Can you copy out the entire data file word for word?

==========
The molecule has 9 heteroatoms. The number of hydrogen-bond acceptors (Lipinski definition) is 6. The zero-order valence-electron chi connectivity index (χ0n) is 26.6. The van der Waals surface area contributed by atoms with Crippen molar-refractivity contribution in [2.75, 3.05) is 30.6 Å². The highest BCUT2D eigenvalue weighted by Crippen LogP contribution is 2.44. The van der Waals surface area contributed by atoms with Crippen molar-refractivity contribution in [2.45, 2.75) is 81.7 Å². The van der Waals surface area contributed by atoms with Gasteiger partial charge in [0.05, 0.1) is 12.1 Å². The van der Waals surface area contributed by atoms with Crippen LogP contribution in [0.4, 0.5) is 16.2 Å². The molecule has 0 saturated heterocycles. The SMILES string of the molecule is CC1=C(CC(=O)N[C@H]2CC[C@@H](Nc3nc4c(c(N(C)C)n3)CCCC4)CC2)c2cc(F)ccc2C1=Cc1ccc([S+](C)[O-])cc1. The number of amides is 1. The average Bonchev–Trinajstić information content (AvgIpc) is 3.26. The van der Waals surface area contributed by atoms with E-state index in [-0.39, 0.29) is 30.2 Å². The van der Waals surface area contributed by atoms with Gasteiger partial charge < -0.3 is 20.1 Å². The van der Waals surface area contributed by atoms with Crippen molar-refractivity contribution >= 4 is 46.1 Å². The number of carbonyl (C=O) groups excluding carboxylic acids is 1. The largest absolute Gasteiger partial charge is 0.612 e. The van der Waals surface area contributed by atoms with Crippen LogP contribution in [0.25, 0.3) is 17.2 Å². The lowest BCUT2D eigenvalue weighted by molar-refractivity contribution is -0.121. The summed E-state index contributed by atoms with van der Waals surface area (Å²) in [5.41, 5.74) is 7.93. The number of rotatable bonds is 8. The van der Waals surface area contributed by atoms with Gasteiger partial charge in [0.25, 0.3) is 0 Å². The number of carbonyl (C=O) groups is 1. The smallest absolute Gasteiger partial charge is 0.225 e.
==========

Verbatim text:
The molecule has 9 heteroatoms. The number of hydrogen-bond acceptors (Lipinski definition) is 6. The zero-order valence-electron chi connectivity index (χ0n) is 26.6. The van der Waals surface area contributed by atoms with Crippen molar-refractivity contribution in [2.75, 3.05) is 30.6 Å². The highest BCUT2D eigenvalue weighted by Crippen LogP contribution is 2.44. The van der Waals surface area contributed by atoms with Crippen molar-refractivity contribution in [2.45, 2.75) is 81.7 Å². The van der Waals surface area contributed by atoms with Gasteiger partial charge in [0.05, 0.1) is 12.1 Å². The van der Waals surface area contributed by atoms with Crippen LogP contribution in [0.4, 0.5) is 16.2 Å². The molecule has 0 saturated heterocycles. The SMILES string of the molecule is CC1=C(CC(=O)N[C@H]2CC[C@@H](Nc3nc4c(c(N(C)C)n3)CCCC4)CC2)c2cc(F)ccc2C1=Cc1ccc([S+](C)[O-])cc1. The number of amides is 1. The average Bonchev–Trinajstić information content (AvgIpc) is 3.26. The van der Waals surface area contributed by atoms with E-state index in [-0.39, 0.29) is 30.2 Å². The van der Waals surface area contributed by atoms with Gasteiger partial charge < -0.3 is 20.1 Å². The van der Waals surface area contributed by atoms with Crippen molar-refractivity contribution >= 4 is 46.1 Å². The number of carbonyl (C=O) groups excluding carboxylic acids is 1. The largest absolute Gasteiger partial charge is 0.612 e. The van der Waals surface area contributed by atoms with Crippen LogP contribution in [0.25, 0.3) is 17.2 Å². The lowest BCUT2D eigenvalue weighted by molar-refractivity contribution is -0.121. The summed E-state index contributed by atoms with van der Waals surface area (Å²) in [5.41, 5.74) is 7.93. The number of rotatable bonds is 8. The van der Waals surface area contributed by atoms with Gasteiger partial charge in [0.25, 0.3) is 0 Å². The number of carbonyl (C=O) groups is 1. The smallest absolute Gasteiger partial charge is 0.225 e.